Edinburgh International Film Festival

17–28 June (postponed)
The Edinburgh International Film Festival is the world's oldest continuously running film festival. The festival is often thought to kick off the summer of festivals in Edinburgh and the 74th edition in June was going to pay tribute to film soundtracks and scores. On 18 Mar, the festival announced its postponement, vowing to look at which elements of the festival it might be possible to deliver later in the year.

'It is with huge regret that we have taken the necessary decision to postpone the 74th Edinburgh International Film Festival,' said Edinburgh International Film Festival CEO Ken Hay. 'Film festivals are critical platforms for films and filmmakers to reach and engage with audiences, and EIFF has done this uninterrupted for 74 years. However the health and wellbeing of our staff, filmmaker guests and audiences has to be the first consideration.' Donate to Edinburgh International Film Festival

Edinburgh International Children's Festival

20–31 May (cancelled)
Organised by Imaginate, this year's Edinburgh International Children's Festival programme of live theatre, dance and music was set to feature 15 international productions and nearly 100 Scottish artists performing at the event's Family Day. Imaginate made the difficult decision to cancel the festival on 19 Mar, vowing to focus its efforts on supporting the artists they work with and find innovative ways to deliver its year-round programme.

'Our priority is now on supporting those we work with and minimising their potential loss of income,' said festival director Noel Jordan. 'I want to ensure the cancellation of the Festival does not mean financial hardship for the small arts organisations, freelancers and independent artists we rely on to make our Festival the special event that it is.'

Imaginate has generously launched an Ideas Fund to support artists and give them new opportunities to inspire children and families living in isolation. Donate to Imaginate's Ideas Fund

Scottish Mental Health Arts Festival

4–24 May (cancelled)
The Scottish Mental Health Arts Festival, which aims to support the arts and challenge preconceived ideas about mental health, unfortunately made the decision to cancel the festival in its current format on 17 Mar. Knowing the importance of continuing to support the arts and raise awareness about mental health at a time like this, the festival is currently developing an online programme which will be unveiled on their website in the coming weeks.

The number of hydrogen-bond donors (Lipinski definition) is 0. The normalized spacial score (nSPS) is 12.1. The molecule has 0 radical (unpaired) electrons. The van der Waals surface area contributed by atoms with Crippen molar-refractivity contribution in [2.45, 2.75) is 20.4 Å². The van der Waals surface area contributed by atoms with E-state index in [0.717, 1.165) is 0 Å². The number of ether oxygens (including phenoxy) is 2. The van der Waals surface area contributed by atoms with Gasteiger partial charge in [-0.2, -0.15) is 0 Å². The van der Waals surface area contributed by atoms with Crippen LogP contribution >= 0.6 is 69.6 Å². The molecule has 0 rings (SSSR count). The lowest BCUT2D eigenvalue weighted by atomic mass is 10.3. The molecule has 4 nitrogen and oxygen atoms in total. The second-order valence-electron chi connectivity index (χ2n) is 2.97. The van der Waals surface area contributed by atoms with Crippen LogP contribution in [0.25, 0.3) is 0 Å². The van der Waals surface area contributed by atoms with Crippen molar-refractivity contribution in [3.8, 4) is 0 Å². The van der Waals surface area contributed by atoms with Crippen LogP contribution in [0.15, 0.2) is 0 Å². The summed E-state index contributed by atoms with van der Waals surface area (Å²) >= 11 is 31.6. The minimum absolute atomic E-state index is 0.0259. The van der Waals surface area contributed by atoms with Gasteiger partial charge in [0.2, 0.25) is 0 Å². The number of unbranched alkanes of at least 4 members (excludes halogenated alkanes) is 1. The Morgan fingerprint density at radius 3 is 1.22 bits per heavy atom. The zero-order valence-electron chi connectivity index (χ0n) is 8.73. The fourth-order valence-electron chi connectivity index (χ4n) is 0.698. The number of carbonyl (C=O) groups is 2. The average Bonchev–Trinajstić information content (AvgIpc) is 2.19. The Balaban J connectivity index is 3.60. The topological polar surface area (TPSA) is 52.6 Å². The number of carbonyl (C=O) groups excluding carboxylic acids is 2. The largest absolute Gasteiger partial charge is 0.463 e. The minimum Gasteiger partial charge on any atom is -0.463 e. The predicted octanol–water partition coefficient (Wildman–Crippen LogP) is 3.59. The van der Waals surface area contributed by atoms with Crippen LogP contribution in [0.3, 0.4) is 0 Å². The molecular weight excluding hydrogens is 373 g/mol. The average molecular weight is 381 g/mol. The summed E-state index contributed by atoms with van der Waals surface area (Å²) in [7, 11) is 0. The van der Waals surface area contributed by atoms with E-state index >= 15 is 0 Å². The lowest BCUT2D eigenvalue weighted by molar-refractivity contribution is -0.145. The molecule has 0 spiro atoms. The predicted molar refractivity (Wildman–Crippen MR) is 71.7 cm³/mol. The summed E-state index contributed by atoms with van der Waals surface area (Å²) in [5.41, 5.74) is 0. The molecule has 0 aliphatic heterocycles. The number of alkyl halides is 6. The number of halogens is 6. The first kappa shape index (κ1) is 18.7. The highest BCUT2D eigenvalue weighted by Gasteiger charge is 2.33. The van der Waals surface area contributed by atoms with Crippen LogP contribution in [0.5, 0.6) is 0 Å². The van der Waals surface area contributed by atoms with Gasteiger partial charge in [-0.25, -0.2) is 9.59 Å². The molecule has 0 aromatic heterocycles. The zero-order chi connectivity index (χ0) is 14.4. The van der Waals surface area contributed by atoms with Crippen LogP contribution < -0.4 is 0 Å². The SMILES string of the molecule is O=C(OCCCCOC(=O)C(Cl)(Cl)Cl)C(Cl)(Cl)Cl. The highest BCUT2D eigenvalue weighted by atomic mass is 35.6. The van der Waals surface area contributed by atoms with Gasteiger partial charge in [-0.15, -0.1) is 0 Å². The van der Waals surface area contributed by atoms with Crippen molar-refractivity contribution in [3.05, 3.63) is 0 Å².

'We know that this is a difficult time for everyone and will have a big impact on everyone working in the arts,' the festival's statement said. 'As a festival that prides itself on bringing together the arts and mental health, we plan to be part of the important, ongoing conversation around ensuring a strong and healthy future for the arts and artists in Scotland, and exploring innovative ways of connecting us all at this difficult time.' Donate to the Mental Health Foundation

Islay Festival of Music and Malt

22–30 May (cancelled)
Islay Festival of Music and Malt (Fèis Ìle) boasts a diverse programme of traditional music, ceilidhs, Gaelic lessons, golf, bowling and whisky tasting. It's easily the busiest weekend of the year on Islay, attracting visitors from all over the world. The festival made the difficult decision to cancel on 18 Mar after lengthy discussions between its committee and the festival's distillery partners.

'We are devastated to have to announce this. We love our festival and welcoming people from around the world,' the festival's statement read. 'We have considered the impact on islanders, local businesses and visitors alike. Please continue to support our island and we look forward to seeing you for Fèis Ìle 2021.'

Solas Festival

19–21 June (cancelled)
Solas is a midsummer music and arts festival in the heart of Perth and Kinross with performances and workshops in world music, theatre, dance, literature and visual arts, as well as talks and debates. The 2020 line-up was set to include Admiral Fallow, Tinderbox Orchestra, Stanley Odd, Carla J. Easton, Kapil Seshasayee, Zoe Graham and more, however it was announced on 20 Mar that the festival would be cancelled this year.

'We know how important Solas Festival is to so many of you, and we very much hope that we will be able to organise an event that will enable us to gather, sharing music and ideas at some point in 2020, not least in the run-up to COP 26,' the festival's statement said. 'But what the future holds is uncertain for us all: for now we, like you, are monitoring the situation as it develops, and like you, we are now really looking forward to Solas Festival 2021!' Donate to Solas Festival

Radio 1's Big Weekend

22–24 May (cancelled)
Radio 1's Big Weekend was set to be held in Camperdown Park in Dundee this year with an incredible 70,000 people expected to attend. This would have marked the second time that the major festival was held in Dundee – it was also held on the same site in 2006. This year's star-studded line-up included Harry Styles, Dua Lipa, Camila Cabello, Calvin Harris, Biffy Clyro and AJ Tracey, but unfortunately the event was cancelled on 13 Mar.

'This decision has been made in conjunction with our event partners, in line with the advice from the Scottish government, and while we know fans looking forward to purchasing tickets will be disappointed, it is important that we prioritise the health and safety of all those involved,' BBC Radio 1's statement said.